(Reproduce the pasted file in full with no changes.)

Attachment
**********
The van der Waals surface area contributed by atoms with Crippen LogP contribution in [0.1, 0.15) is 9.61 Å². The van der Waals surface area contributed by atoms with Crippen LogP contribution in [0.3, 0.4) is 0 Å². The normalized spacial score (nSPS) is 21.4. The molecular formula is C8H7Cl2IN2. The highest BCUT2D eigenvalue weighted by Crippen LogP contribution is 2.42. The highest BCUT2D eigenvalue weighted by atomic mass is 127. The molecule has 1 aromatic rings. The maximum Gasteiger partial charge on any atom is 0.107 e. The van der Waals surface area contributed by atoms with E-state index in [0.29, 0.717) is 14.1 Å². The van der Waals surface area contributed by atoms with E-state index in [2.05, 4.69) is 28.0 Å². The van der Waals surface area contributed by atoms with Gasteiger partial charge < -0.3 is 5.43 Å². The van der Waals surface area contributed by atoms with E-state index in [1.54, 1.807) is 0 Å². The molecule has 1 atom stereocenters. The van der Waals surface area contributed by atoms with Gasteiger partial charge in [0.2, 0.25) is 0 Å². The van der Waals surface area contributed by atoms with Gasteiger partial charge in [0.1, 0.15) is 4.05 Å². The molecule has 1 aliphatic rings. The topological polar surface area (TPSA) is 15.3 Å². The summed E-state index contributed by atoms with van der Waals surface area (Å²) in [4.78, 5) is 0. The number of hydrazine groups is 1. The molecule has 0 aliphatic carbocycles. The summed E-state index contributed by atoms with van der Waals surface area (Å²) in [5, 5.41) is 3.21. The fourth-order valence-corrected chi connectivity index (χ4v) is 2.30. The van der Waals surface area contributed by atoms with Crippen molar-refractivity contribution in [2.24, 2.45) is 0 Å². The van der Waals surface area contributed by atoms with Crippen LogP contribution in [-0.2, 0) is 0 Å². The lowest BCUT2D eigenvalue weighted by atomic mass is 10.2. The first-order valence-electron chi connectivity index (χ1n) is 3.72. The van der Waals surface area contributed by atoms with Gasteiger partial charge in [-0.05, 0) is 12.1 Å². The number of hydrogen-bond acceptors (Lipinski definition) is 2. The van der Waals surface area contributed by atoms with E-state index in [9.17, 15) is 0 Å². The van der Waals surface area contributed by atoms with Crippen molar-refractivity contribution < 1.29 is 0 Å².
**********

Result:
The van der Waals surface area contributed by atoms with Crippen LogP contribution in [0.1, 0.15) is 9.61 Å². The van der Waals surface area contributed by atoms with Crippen LogP contribution in [0.3, 0.4) is 0 Å². The normalized spacial score (nSPS) is 21.4. The molecular formula is C8H7Cl2IN2. The highest BCUT2D eigenvalue weighted by Crippen LogP contribution is 2.42. The highest BCUT2D eigenvalue weighted by atomic mass is 127. The molecule has 1 aromatic rings. The maximum Gasteiger partial charge on any atom is 0.107 e. The van der Waals surface area contributed by atoms with E-state index in [0.29, 0.717) is 14.1 Å². The van der Waals surface area contributed by atoms with E-state index in [2.05, 4.69) is 28.0 Å². The van der Waals surface area contributed by atoms with Gasteiger partial charge < -0.3 is 5.43 Å². The van der Waals surface area contributed by atoms with E-state index in [1.54, 1.807) is 0 Å². The molecule has 1 atom stereocenters. The van der Waals surface area contributed by atoms with Gasteiger partial charge in [0.2, 0.25) is 0 Å². The van der Waals surface area contributed by atoms with Gasteiger partial charge in [0.1, 0.15) is 4.05 Å². The molecule has 1 aliphatic rings. The topological polar surface area (TPSA) is 15.3 Å². The summed E-state index contributed by atoms with van der Waals surface area (Å²) in [4.78, 5) is 0. The number of hydrazine groups is 1. The molecule has 0 aliphatic carbocycles. The summed E-state index contributed by atoms with van der Waals surface area (Å²) in [5, 5.41) is 3.21. The fourth-order valence-corrected chi connectivity index (χ4v) is 2.30. The van der Waals surface area contributed by atoms with Crippen molar-refractivity contribution in [2.24, 2.45) is 0 Å². The van der Waals surface area contributed by atoms with Crippen LogP contribution in [-0.2, 0) is 0 Å². The lowest BCUT2D eigenvalue weighted by atomic mass is 10.2. The first-order valence-electron chi connectivity index (χ1n) is 3.72. The van der Waals surface area contributed by atoms with Gasteiger partial charge in [-0.05, 0) is 12.1 Å². The number of hydrogen-bond acceptors (Lipinski definition) is 2. The van der Waals surface area contributed by atoms with E-state index in [9.17, 15) is 0 Å². The van der Waals surface area contributed by atoms with Crippen molar-refractivity contribution < 1.29 is 0 Å².